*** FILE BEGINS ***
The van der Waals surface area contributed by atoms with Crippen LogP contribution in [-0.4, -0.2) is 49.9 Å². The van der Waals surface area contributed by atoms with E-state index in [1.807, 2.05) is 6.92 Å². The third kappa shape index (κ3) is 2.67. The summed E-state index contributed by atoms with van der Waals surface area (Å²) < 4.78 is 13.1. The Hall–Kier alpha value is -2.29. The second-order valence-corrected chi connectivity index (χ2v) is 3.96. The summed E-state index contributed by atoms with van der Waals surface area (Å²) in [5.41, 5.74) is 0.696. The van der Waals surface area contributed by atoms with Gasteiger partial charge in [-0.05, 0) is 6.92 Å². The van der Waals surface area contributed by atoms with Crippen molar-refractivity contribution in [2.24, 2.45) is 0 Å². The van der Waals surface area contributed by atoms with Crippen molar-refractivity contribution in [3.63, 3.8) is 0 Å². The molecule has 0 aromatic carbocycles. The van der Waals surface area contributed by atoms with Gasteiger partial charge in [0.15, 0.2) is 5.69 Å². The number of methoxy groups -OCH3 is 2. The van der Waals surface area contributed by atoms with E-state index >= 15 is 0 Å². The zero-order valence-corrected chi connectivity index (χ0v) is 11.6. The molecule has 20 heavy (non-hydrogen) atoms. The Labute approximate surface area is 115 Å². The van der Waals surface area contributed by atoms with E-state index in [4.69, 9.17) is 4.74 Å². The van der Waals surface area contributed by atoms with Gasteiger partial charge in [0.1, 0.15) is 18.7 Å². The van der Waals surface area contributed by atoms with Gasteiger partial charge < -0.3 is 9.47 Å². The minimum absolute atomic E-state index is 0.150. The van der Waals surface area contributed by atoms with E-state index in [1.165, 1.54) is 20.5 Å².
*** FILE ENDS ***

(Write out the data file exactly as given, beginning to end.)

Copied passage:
The van der Waals surface area contributed by atoms with Crippen LogP contribution in [-0.4, -0.2) is 49.9 Å². The van der Waals surface area contributed by atoms with E-state index in [1.807, 2.05) is 6.92 Å². The third kappa shape index (κ3) is 2.67. The summed E-state index contributed by atoms with van der Waals surface area (Å²) < 4.78 is 13.1. The Hall–Kier alpha value is -2.29. The second-order valence-corrected chi connectivity index (χ2v) is 3.96. The summed E-state index contributed by atoms with van der Waals surface area (Å²) in [5.41, 5.74) is 0.696. The van der Waals surface area contributed by atoms with Gasteiger partial charge in [-0.05, 0) is 6.92 Å². The van der Waals surface area contributed by atoms with Crippen molar-refractivity contribution in [2.24, 2.45) is 0 Å². The van der Waals surface area contributed by atoms with Crippen molar-refractivity contribution in [3.63, 3.8) is 0 Å². The molecule has 0 aromatic carbocycles. The van der Waals surface area contributed by atoms with Gasteiger partial charge in [0.15, 0.2) is 5.69 Å². The number of methoxy groups -OCH3 is 2. The van der Waals surface area contributed by atoms with E-state index >= 15 is 0 Å². The zero-order valence-corrected chi connectivity index (χ0v) is 11.6. The molecule has 20 heavy (non-hydrogen) atoms. The Labute approximate surface area is 115 Å². The van der Waals surface area contributed by atoms with E-state index in [4.69, 9.17) is 4.74 Å². The van der Waals surface area contributed by atoms with Gasteiger partial charge in [0.1, 0.15) is 18.7 Å². The van der Waals surface area contributed by atoms with Gasteiger partial charge < -0.3 is 9.47 Å². The minimum absolute atomic E-state index is 0.150. The van der Waals surface area contributed by atoms with E-state index in [1.165, 1.54) is 20.5 Å².